David Streitfeld reports for The New York Times,
In New York State, it would take lenders 62 years at their current pace, the longest time frame in the nation, to repossess the 213,000 houses now in severe default or foreclosure, according to calculations by LPS Applied Analytics, a prominent real estate data firm.
Across the Hudson it would take 49 years to clear New Jersey’s foreclosure backlog. In nonjudicial foreclosure states like Nevada and California the backlog is not as great–3 years in California, 2 in Nevada. Everyone has heard stories about people who have not made a mortgage payment in months and haven’t heard a peep from their lender.
“If you were in foreclosure four years ago, you were biting your nails, asking yourself, ‘When is the sheriff going to show up and put me on the street?’ ” Herb Blecher, an LPS senior vice president told the NYT. “Now you’re probably not losing any sleep.”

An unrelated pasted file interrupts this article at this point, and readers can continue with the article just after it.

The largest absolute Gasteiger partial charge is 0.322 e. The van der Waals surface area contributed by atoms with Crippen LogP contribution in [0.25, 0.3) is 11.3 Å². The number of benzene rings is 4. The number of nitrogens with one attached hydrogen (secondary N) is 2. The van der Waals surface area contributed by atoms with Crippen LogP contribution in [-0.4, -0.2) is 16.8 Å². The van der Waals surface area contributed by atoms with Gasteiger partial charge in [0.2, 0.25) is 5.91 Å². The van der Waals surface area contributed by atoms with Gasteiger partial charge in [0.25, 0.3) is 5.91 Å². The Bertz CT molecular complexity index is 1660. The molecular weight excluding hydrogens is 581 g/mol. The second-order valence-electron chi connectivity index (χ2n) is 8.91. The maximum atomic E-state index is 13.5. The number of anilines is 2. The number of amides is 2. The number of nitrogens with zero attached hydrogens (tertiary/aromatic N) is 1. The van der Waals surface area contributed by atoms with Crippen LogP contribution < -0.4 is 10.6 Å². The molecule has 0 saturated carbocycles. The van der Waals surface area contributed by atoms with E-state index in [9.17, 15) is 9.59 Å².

The robo-signing scandal has put a crimp in the major banks’ ability to take title around the country and now new foreclosure cases and repossessions are down by nearly a third nationally since last fall, while in New York, foreclosure filings are down 85 percent since September.
The sheer number of defaults has overwhelmed the banking system and, Streitfeld writes,
Judges these days are also more inclined to scrutinize requests for eviction rather than automatically approve them. The so-called foreclosure mills — law firms that handled many of the suits for the banks — are in retreat under law enforcement pressure. And some analysts suggest that banks are reluctant to take too many houses onto their books at any one moment for fear of flooding a shaky market.
In Dade County Florida the average time to foreclose is up to 738 and counting, with the average in most of the country ranging from 220 to 585 days, even including nonjudicial states.
With millions not paying on their mortgages while still having a roof over their head, one can only guess to what extent this is propping up retail sales and the like.
Until the malinvestment in housing is cleared there can be no real recovery. When will that be? Somewhere between 2 and 62 years.